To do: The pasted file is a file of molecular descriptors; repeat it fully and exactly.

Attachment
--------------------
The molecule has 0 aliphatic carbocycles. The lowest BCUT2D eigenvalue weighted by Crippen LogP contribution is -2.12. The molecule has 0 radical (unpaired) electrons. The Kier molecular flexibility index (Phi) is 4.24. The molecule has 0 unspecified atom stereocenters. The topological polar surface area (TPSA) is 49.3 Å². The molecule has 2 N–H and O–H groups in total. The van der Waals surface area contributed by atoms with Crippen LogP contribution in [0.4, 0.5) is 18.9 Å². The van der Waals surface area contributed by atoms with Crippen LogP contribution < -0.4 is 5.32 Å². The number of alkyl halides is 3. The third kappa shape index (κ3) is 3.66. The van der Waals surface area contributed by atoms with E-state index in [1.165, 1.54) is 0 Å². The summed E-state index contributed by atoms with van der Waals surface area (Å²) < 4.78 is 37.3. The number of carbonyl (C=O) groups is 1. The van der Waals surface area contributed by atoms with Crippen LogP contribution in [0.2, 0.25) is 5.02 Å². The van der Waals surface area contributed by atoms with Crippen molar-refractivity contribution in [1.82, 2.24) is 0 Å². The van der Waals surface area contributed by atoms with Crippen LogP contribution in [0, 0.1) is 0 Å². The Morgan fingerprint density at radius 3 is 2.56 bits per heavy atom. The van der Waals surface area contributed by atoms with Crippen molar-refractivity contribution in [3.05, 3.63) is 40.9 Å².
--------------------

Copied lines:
The molecule has 0 aliphatic carbocycles. The lowest BCUT2D eigenvalue weighted by Crippen LogP contribution is -2.12. The molecule has 0 radical (unpaired) electrons. The Kier molecular flexibility index (Phi) is 4.24. The molecule has 0 unspecified atom stereocenters. The topological polar surface area (TPSA) is 49.3 Å². The molecule has 2 N–H and O–H groups in total. The van der Waals surface area contributed by atoms with Crippen LogP contribution in [0.4, 0.5) is 18.9 Å². The van der Waals surface area contributed by atoms with Crippen LogP contribution < -0.4 is 5.32 Å². The number of alkyl halides is 3. The third kappa shape index (κ3) is 3.66. The van der Waals surface area contributed by atoms with E-state index in [1.165, 1.54) is 0 Å². The summed E-state index contributed by atoms with van der Waals surface area (Å²) < 4.78 is 37.3. The number of carbonyl (C=O) groups is 1. The van der Waals surface area contributed by atoms with Crippen LogP contribution in [0.2, 0.25) is 5.02 Å². The van der Waals surface area contributed by atoms with Crippen molar-refractivity contribution in [1.82, 2.24) is 0 Å². The van der Waals surface area contributed by atoms with Crippen LogP contribution in [0, 0.1) is 0 Å². The Morgan fingerprint density at radius 3 is 2.56 bits per heavy atom. The van der Waals surface area contributed by atoms with Crippen molar-refractivity contribution in [3.05, 3.63) is 40.9 Å².